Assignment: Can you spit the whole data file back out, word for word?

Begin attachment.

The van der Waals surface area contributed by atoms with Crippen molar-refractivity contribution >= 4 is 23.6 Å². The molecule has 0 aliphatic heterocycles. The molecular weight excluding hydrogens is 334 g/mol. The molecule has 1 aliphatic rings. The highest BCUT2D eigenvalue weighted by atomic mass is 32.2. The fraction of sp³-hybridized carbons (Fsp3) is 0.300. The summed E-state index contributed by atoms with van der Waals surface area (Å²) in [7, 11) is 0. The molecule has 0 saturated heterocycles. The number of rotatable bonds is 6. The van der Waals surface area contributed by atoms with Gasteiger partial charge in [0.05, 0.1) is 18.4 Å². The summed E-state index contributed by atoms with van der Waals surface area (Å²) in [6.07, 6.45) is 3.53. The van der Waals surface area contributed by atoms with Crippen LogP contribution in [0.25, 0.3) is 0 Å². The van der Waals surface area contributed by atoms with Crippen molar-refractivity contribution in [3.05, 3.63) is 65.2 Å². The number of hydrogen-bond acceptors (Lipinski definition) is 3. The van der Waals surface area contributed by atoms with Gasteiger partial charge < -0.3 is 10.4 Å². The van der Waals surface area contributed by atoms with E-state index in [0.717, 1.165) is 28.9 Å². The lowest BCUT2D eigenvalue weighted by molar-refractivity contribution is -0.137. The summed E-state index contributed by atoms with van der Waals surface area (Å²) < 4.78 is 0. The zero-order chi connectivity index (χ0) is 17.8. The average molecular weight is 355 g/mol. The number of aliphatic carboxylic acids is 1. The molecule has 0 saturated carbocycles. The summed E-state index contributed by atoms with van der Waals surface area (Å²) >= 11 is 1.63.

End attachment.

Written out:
The van der Waals surface area contributed by atoms with Crippen molar-refractivity contribution >= 4 is 23.6 Å². The molecule has 0 aliphatic heterocycles. The molecular weight excluding hydrogens is 334 g/mol. The molecule has 1 aliphatic rings. The highest BCUT2D eigenvalue weighted by atomic mass is 32.2. The fraction of sp³-hybridized carbons (Fsp3) is 0.300. The summed E-state index contributed by atoms with van der Waals surface area (Å²) in [7, 11) is 0. The molecule has 0 saturated heterocycles. The number of rotatable bonds is 6. The van der Waals surface area contributed by atoms with Gasteiger partial charge in [0.05, 0.1) is 18.4 Å². The summed E-state index contributed by atoms with van der Waals surface area (Å²) in [6.07, 6.45) is 3.53. The van der Waals surface area contributed by atoms with Crippen LogP contribution in [0.25, 0.3) is 0 Å². The van der Waals surface area contributed by atoms with Crippen molar-refractivity contribution in [3.05, 3.63) is 65.2 Å². The number of hydrogen-bond acceptors (Lipinski definition) is 3. The van der Waals surface area contributed by atoms with Gasteiger partial charge < -0.3 is 10.4 Å². The van der Waals surface area contributed by atoms with E-state index in [0.717, 1.165) is 28.9 Å². The lowest BCUT2D eigenvalue weighted by molar-refractivity contribution is -0.137. The summed E-state index contributed by atoms with van der Waals surface area (Å²) < 4.78 is 0. The zero-order chi connectivity index (χ0) is 17.8. The average molecular weight is 355 g/mol. The number of aliphatic carboxylic acids is 1. The molecule has 0 saturated carbocycles. The summed E-state index contributed by atoms with van der Waals surface area (Å²) >= 11 is 1.63.